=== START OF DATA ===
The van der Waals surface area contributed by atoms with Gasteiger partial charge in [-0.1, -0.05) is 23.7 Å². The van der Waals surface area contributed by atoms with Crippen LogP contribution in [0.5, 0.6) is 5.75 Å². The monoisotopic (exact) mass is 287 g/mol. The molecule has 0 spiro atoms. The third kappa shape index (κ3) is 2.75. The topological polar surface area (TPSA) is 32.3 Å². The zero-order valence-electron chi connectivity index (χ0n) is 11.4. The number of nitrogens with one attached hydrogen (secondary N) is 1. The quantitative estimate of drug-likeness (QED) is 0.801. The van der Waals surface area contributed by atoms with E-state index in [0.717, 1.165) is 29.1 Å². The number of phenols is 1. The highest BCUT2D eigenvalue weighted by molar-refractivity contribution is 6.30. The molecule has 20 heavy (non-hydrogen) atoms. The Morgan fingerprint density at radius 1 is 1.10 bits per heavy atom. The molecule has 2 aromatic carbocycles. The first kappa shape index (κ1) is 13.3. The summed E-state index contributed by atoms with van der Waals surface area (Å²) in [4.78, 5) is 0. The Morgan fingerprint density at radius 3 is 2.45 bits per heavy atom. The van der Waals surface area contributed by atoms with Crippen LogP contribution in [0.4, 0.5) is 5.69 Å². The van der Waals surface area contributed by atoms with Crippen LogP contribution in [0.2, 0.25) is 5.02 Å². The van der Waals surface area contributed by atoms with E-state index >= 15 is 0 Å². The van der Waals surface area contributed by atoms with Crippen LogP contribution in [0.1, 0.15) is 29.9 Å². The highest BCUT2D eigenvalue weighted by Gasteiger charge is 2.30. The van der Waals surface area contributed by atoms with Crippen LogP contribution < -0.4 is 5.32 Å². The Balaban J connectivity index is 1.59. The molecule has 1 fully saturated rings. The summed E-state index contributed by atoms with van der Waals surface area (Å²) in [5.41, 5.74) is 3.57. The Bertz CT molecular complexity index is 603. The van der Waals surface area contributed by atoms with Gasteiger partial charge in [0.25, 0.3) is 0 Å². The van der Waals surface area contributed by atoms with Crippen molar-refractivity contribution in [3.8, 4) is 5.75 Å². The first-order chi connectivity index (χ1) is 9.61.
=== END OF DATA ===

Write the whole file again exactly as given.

The van der Waals surface area contributed by atoms with Gasteiger partial charge in [-0.1, -0.05) is 23.7 Å². The van der Waals surface area contributed by atoms with Crippen LogP contribution in [0.5, 0.6) is 5.75 Å². The monoisotopic (exact) mass is 287 g/mol. The molecule has 0 spiro atoms. The third kappa shape index (κ3) is 2.75. The topological polar surface area (TPSA) is 32.3 Å². The zero-order valence-electron chi connectivity index (χ0n) is 11.4. The number of nitrogens with one attached hydrogen (secondary N) is 1. The quantitative estimate of drug-likeness (QED) is 0.801. The van der Waals surface area contributed by atoms with E-state index in [0.717, 1.165) is 29.1 Å². The number of phenols is 1. The highest BCUT2D eigenvalue weighted by molar-refractivity contribution is 6.30. The molecule has 20 heavy (non-hydrogen) atoms. The Morgan fingerprint density at radius 1 is 1.10 bits per heavy atom. The molecule has 2 aromatic carbocycles. The first kappa shape index (κ1) is 13.3. The summed E-state index contributed by atoms with van der Waals surface area (Å²) in [4.78, 5) is 0. The Morgan fingerprint density at radius 3 is 2.45 bits per heavy atom. The van der Waals surface area contributed by atoms with Crippen LogP contribution in [0.4, 0.5) is 5.69 Å². The van der Waals surface area contributed by atoms with Crippen LogP contribution in [0.2, 0.25) is 5.02 Å². The van der Waals surface area contributed by atoms with E-state index >= 15 is 0 Å². The van der Waals surface area contributed by atoms with Crippen LogP contribution in [0.1, 0.15) is 29.9 Å². The highest BCUT2D eigenvalue weighted by Gasteiger charge is 2.30. The van der Waals surface area contributed by atoms with Crippen LogP contribution < -0.4 is 5.32 Å². The Balaban J connectivity index is 1.59. The molecule has 1 fully saturated rings. The summed E-state index contributed by atoms with van der Waals surface area (Å²) in [5.41, 5.74) is 3.57. The Bertz CT molecular complexity index is 603. The van der Waals surface area contributed by atoms with Gasteiger partial charge in [0.25, 0.3) is 0 Å². The van der Waals surface area contributed by atoms with Crippen molar-refractivity contribution in [3.8, 4) is 5.75 Å². The first-order chi connectivity index (χ1) is 9.61.